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Doctoral defence of Päivi Pelli, MSc (Econ), 1.12.2023: Service trends challenge the forest-based sector organizations to rethink their roles in the evolving bioeconomy

The doctoral dissertation in the field of Forest Sciences will be examined at the Faculty of Science, Forestry and Technology, Joensuu Campus and online.

What is the topic of your doctoral research? Why is it important to study the topic?

My research is about changes in the operating environment of forest sector companies and organizations, more specifically that of service trends. It is important to study services, because bioeconomy development is expected to change the forest sector and offer many opportunities, for example, in solving the complex challenges of climate change and biodiversity loss, in creating economic growth from new bio-based products and their circular business models, and in securing the many benefits that forests provide for people both in rural and urban areas. Services are part of all these goals, but in forest economic research, questions of interest often start within the forest sector, for example: what kind of services do forest sector companies offer and what opportunities does this open? 

In my research, I take the opposite perspective: what is going on in parallel industries of the forest sector and how are service trends visible in the customer industries, thus, in my research in housing construction, its supply networks and markets? This view from outside-in to the forest sector is important because the bioeconomy cannot be defined by the forest sector companies and organizations alone.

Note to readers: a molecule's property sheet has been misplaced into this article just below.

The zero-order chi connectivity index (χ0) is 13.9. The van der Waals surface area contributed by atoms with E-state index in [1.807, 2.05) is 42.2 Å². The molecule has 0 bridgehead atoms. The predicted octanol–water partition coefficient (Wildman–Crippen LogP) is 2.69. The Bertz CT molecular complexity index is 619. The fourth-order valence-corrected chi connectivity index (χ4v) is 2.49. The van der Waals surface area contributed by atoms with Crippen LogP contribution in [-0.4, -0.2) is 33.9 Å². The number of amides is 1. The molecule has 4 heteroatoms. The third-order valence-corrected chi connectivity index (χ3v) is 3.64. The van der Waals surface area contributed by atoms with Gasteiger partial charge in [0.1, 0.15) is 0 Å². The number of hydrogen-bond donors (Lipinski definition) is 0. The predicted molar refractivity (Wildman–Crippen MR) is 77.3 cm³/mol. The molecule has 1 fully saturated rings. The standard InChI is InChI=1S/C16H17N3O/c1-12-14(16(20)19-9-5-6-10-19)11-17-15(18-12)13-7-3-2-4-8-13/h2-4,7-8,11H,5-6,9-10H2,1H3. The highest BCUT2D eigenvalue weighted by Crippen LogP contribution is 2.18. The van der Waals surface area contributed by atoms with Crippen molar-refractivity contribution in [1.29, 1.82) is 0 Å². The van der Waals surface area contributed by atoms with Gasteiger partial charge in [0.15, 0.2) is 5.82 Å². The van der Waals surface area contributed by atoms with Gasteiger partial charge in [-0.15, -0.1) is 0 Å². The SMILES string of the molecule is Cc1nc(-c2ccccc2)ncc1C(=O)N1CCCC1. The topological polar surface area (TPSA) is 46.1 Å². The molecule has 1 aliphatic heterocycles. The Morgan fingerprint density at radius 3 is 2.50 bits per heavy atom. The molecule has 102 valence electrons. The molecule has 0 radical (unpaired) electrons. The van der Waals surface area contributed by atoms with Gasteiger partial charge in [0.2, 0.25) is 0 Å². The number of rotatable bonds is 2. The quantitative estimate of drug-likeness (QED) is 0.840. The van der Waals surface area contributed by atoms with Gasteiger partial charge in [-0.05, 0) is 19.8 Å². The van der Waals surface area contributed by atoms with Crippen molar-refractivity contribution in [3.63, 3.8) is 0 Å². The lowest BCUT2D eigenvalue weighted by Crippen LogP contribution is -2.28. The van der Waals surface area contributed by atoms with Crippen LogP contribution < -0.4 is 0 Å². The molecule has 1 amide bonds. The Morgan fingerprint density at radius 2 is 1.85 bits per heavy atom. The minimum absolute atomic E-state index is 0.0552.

What are the key findings or observations of your doctoral research?

My research examines service trends as changes in company operations and, more broadly, as part of the evolving industrial production system. The sociotechnical transition model, which I use, allows both perspectives simultaneously. Thus, how technology and, for example, sustainability goals change business operations and how these changes affect companies across industries. 

As a new approach my research combines sociotechnical transitions with knowledge bases of engineering and business sciences: how are services and as-a-service operations approached in different industries? How will the business models of industrial production change when products and services are gradually mixed in the increasingly integrated systems? What kind of service innovations and new services can be detected in the markets? As a result, I find several perspectives to the bioeconomy. The forest and wood products industries seek to serve their customers with efficient and transparent supply chains for wood construction. 

At the same time, the customer's networks develop smart systems enabled by digital platforms, and experiment how the nature-based services and sharing economy solutions can be integrated in the built environment. The question is not only about new product service systems, but also about changing roles of the producers and users. Forest data or benefits from forests, such as climate services and health effects, can be detected in many ways in businesses outside the traditional forest sector. 

As a game-changing question, I raise whether the companies and organizations in the forest sector focus on serving the product service systems of today, or whether they seek to contribute to the next generation of product service system solutions, and transition of an entire industrial system.